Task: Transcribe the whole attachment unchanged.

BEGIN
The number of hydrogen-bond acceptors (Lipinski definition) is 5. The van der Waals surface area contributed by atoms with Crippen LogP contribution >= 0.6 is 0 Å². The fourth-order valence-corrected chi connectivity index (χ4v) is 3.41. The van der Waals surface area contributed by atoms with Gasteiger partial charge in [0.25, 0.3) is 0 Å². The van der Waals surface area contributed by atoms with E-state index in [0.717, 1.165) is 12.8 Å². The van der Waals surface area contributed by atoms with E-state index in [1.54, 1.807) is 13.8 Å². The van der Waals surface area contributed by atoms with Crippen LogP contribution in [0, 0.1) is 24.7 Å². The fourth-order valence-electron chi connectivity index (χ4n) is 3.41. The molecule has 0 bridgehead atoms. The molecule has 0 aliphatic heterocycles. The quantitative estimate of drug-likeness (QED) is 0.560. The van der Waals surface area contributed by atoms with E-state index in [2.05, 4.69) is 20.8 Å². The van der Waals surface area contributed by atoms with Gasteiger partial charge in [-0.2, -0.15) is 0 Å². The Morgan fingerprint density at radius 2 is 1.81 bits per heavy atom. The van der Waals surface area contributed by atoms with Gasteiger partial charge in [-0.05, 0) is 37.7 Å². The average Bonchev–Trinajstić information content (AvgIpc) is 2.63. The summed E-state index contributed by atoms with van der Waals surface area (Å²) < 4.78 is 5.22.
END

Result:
The number of hydrogen-bond acceptors (Lipinski definition) is 5. The van der Waals surface area contributed by atoms with Crippen LogP contribution >= 0.6 is 0 Å². The fourth-order valence-corrected chi connectivity index (χ4v) is 3.41. The van der Waals surface area contributed by atoms with Gasteiger partial charge in [0.25, 0.3) is 0 Å². The van der Waals surface area contributed by atoms with E-state index in [0.717, 1.165) is 12.8 Å². The van der Waals surface area contributed by atoms with E-state index in [1.54, 1.807) is 13.8 Å². The van der Waals surface area contributed by atoms with Crippen LogP contribution in [0, 0.1) is 24.7 Å². The fourth-order valence-electron chi connectivity index (χ4n) is 3.41. The molecule has 0 bridgehead atoms. The molecule has 0 aliphatic heterocycles. The quantitative estimate of drug-likeness (QED) is 0.560. The van der Waals surface area contributed by atoms with E-state index in [2.05, 4.69) is 20.8 Å². The van der Waals surface area contributed by atoms with Gasteiger partial charge in [-0.2, -0.15) is 0 Å². The Morgan fingerprint density at radius 2 is 1.81 bits per heavy atom. The van der Waals surface area contributed by atoms with Gasteiger partial charge in [-0.05, 0) is 37.7 Å². The average Bonchev–Trinajstić information content (AvgIpc) is 2.63. The summed E-state index contributed by atoms with van der Waals surface area (Å²) < 4.78 is 5.22.